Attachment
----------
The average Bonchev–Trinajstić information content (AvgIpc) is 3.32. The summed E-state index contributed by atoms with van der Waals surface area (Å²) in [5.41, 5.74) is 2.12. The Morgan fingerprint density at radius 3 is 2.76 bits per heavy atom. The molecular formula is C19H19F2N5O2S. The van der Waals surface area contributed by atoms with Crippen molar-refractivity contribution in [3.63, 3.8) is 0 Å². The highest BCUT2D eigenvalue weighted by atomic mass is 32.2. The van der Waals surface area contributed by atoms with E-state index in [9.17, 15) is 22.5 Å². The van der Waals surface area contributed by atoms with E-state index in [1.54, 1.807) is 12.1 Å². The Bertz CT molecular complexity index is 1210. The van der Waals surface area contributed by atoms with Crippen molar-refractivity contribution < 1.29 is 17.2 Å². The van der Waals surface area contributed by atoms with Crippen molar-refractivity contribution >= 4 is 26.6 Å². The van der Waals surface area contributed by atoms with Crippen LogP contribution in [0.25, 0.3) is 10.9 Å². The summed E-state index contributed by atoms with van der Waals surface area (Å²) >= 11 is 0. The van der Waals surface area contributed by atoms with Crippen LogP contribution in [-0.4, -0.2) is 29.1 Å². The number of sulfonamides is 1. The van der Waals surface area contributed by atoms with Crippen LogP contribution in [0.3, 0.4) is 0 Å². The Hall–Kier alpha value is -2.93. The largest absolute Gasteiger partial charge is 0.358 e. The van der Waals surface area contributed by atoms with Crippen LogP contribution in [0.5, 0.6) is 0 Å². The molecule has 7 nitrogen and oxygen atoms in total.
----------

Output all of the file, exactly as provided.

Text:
The average Bonchev–Trinajstić information content (AvgIpc) is 3.32. The summed E-state index contributed by atoms with van der Waals surface area (Å²) in [5.41, 5.74) is 2.12. The Morgan fingerprint density at radius 3 is 2.76 bits per heavy atom. The molecular formula is C19H19F2N5O2S. The van der Waals surface area contributed by atoms with Crippen molar-refractivity contribution in [3.63, 3.8) is 0 Å². The highest BCUT2D eigenvalue weighted by atomic mass is 32.2. The van der Waals surface area contributed by atoms with E-state index in [9.17, 15) is 22.5 Å². The van der Waals surface area contributed by atoms with E-state index in [1.54, 1.807) is 12.1 Å². The Bertz CT molecular complexity index is 1210. The van der Waals surface area contributed by atoms with Crippen molar-refractivity contribution < 1.29 is 17.2 Å². The van der Waals surface area contributed by atoms with Crippen molar-refractivity contribution >= 4 is 26.6 Å². The van der Waals surface area contributed by atoms with Crippen LogP contribution in [0.25, 0.3) is 10.9 Å². The summed E-state index contributed by atoms with van der Waals surface area (Å²) >= 11 is 0. The van der Waals surface area contributed by atoms with Crippen LogP contribution in [-0.4, -0.2) is 29.1 Å². The number of sulfonamides is 1. The van der Waals surface area contributed by atoms with Crippen LogP contribution in [0.3, 0.4) is 0 Å². The Hall–Kier alpha value is -2.93. The largest absolute Gasteiger partial charge is 0.358 e. The van der Waals surface area contributed by atoms with Crippen LogP contribution in [0.5, 0.6) is 0 Å². The molecule has 7 nitrogen and oxygen atoms in total.